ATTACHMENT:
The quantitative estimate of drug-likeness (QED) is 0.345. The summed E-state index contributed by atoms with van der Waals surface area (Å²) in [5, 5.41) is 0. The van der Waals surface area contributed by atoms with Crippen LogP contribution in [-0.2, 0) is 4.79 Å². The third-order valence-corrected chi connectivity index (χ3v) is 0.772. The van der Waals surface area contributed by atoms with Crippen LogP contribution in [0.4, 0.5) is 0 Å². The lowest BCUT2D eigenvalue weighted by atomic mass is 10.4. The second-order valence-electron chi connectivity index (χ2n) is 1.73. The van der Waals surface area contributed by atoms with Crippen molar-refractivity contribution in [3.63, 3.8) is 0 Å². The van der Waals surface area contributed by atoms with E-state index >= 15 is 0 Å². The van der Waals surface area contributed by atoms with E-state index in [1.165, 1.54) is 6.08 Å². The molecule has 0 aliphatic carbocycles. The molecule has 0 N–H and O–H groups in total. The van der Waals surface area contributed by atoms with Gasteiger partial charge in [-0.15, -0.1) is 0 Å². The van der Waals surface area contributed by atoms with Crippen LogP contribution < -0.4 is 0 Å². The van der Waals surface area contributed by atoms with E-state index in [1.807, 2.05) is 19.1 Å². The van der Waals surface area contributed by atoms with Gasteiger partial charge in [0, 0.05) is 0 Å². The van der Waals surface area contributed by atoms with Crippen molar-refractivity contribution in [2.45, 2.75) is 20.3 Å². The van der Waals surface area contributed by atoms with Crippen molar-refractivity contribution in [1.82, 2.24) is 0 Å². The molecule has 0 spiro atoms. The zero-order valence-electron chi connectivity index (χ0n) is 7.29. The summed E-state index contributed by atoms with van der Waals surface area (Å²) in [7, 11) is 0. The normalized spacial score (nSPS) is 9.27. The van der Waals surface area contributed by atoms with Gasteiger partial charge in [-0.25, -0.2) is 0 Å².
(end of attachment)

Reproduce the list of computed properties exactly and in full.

The quantitative estimate of drug-likeness (QED) is 0.345. The summed E-state index contributed by atoms with van der Waals surface area (Å²) in [5, 5.41) is 0. The van der Waals surface area contributed by atoms with Crippen LogP contribution in [-0.2, 0) is 4.79 Å². The third-order valence-corrected chi connectivity index (χ3v) is 0.772. The van der Waals surface area contributed by atoms with Crippen LogP contribution in [0.4, 0.5) is 0 Å². The lowest BCUT2D eigenvalue weighted by atomic mass is 10.4. The second-order valence-electron chi connectivity index (χ2n) is 1.73. The van der Waals surface area contributed by atoms with Crippen molar-refractivity contribution in [3.63, 3.8) is 0 Å². The van der Waals surface area contributed by atoms with E-state index >= 15 is 0 Å². The van der Waals surface area contributed by atoms with E-state index in [1.165, 1.54) is 6.08 Å². The molecule has 0 aliphatic carbocycles. The molecule has 0 N–H and O–H groups in total. The van der Waals surface area contributed by atoms with Gasteiger partial charge in [-0.15, -0.1) is 0 Å². The van der Waals surface area contributed by atoms with Crippen LogP contribution < -0.4 is 0 Å². The van der Waals surface area contributed by atoms with E-state index in [1.807, 2.05) is 19.1 Å². The van der Waals surface area contributed by atoms with Gasteiger partial charge in [0, 0.05) is 0 Å². The van der Waals surface area contributed by atoms with Crippen molar-refractivity contribution in [2.45, 2.75) is 20.3 Å². The van der Waals surface area contributed by atoms with Crippen molar-refractivity contribution in [1.82, 2.24) is 0 Å². The molecule has 0 spiro atoms. The zero-order valence-electron chi connectivity index (χ0n) is 7.29. The summed E-state index contributed by atoms with van der Waals surface area (Å²) in [7, 11) is 0. The normalized spacial score (nSPS) is 9.27. The van der Waals surface area contributed by atoms with Gasteiger partial charge in [-0.25, -0.2) is 0 Å².